I’ve spent a lot of time talking with women about their bodies. How they move them. What they can do with them. How they want to feel inside them.
How connected they feel to their own bodies.
The last one generally leaves women stumped. They don’t feel, nor do they want to feel, connected to their body. Because they’ve been taught to distrust it. They don’t feel a true ownership of their body.
And that isn’t surprising when you think of how society has diminished women’s sense of agency over their bodies. Having agency in your body is knowing that you have the capacity to behave independently and choose freely for yourself. You have control over your body.
From a disturbingly young age, female bodies are objectified, sexualised, and criticised.
Through sex education we are taught that female bodies are the incubators for reproduction, with no reference to the pleasures it can receive. It was as recently as 1998 that we discovered medical books had it all wrong about female anatomy. (Read my blog about how Australian urologist, Helen O’Connell, uncovered the iceberg under the tip here).
The onset of menstruation brings a whole new round of body shame, as we are told to hide our natural monthly cycle, suggesting it is dirty and embarrassing.
A staggering number of women suffer with poor body image due to the constant barrage of marketing telling them they are flawed, and therefore should buy product ‘X’ and aspire to perfection.
When pregnant, the ownership of women’s bodies is handed over to society, as we are told to martyr ourselves for the good of the growing child inside. Strangers feel free to rub your belly in Coles, because – you know, your pregnant – you must love people doing that! Health care professionals scare us into submission by heavily medicalising a perfectly natural process.
Is it any wonder that by middle age, when our bodies are going through yet another metamorphosis, many women have given up on feeling connected to their bodies? It’s betrayed them most of their lives!
Yet this is a perfect time to embrace your incredible body and it’s wonderous abilities.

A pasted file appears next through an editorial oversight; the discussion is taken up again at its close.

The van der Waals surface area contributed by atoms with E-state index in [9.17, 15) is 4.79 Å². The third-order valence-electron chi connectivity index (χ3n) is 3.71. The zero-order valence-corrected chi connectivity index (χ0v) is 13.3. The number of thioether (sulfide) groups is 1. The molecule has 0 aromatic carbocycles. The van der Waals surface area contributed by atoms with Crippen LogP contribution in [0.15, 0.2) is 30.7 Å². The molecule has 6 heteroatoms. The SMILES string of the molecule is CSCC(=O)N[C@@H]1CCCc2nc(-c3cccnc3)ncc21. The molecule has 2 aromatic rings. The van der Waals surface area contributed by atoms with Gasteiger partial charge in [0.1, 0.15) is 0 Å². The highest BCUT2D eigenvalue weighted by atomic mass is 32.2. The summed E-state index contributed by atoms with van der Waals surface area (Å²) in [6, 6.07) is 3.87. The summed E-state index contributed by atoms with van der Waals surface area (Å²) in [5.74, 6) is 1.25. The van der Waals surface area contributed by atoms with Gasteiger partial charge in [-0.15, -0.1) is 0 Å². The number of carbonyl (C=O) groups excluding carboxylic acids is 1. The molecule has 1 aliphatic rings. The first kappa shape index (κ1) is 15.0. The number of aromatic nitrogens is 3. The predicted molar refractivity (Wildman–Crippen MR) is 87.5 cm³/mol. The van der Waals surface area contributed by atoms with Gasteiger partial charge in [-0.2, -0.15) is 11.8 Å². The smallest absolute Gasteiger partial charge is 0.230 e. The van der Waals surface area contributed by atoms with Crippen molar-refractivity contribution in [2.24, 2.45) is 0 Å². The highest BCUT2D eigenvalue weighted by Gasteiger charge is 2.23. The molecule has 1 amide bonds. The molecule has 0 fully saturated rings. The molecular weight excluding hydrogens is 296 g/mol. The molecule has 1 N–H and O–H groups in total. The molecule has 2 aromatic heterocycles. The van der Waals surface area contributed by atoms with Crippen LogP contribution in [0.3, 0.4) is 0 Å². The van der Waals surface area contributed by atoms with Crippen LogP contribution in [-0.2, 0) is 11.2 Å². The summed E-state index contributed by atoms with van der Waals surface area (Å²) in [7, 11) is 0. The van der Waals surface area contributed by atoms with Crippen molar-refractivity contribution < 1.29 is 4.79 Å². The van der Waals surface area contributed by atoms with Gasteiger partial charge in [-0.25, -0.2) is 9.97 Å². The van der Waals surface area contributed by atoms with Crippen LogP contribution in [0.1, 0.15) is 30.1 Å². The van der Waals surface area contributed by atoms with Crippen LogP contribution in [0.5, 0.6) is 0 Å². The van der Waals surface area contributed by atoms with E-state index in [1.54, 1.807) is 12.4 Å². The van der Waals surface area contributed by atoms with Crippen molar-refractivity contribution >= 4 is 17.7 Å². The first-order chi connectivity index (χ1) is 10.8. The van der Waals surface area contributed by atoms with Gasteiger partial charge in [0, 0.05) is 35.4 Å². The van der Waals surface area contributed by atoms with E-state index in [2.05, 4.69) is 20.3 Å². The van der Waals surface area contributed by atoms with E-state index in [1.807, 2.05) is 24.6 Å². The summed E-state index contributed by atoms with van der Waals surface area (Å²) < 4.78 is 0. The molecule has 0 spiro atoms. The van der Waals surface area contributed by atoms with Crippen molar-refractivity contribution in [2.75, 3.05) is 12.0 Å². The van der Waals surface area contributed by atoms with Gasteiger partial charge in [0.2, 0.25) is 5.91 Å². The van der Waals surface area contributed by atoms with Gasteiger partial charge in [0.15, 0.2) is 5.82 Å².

Your child-bearing days are likely over. You are hopefully less inclined to feel the need to conform as the wisdom years approach. Maybe you’ve fostered a healthier notion about sex and your right to pleasure. It’s liberating.
During lockdown, I started learning Nia – a movement practice anchored in body awareness. This morning I joined a Zoom video class on the 5 stages of developmental movement with Ann Boon. I’ve done it several times and grown more comfortable with a process that should feel natural but didn’t for me, at first. The practice mimics the movements we make from our embryonic stage to upright walking. When you start, it’s hard not to feel foolish (which is why I love doing it via zoom, in the quiet solitude of my bedroom).
Today, I sunk into it. I let go of all awkwardness and just moved my body in ways that felt good. I rolled around on the floor, flailing my arms and legs. I intently focused on random, often neglected, parts of my body, like my armpits or the webbing between my fingers. I crawled and crouched, admiring how strong my dodgy knees have become. By the end of the 30-minute class, I described my body as a piece of cooked spaghetti.
Soft, languid, floppy, loose, free form.
I felt more connected to my body than I have in a long time. This body that carries me through fabulous adventures, gives deep, healing hugs, expresses love, dances, naps, works, plays, and creates. I didn’t once think about how my body looked. I didn’t feel any shame or embarrassment. I never critiqued how it moved. I just marvelled at what this body of mine can do. And it felt freeing.
We all deserve to feel that way in our bodies.
If tomorrow, women woke up and decided they really liked their bodies, just think how many industries would go out of business.Dr Gail Dines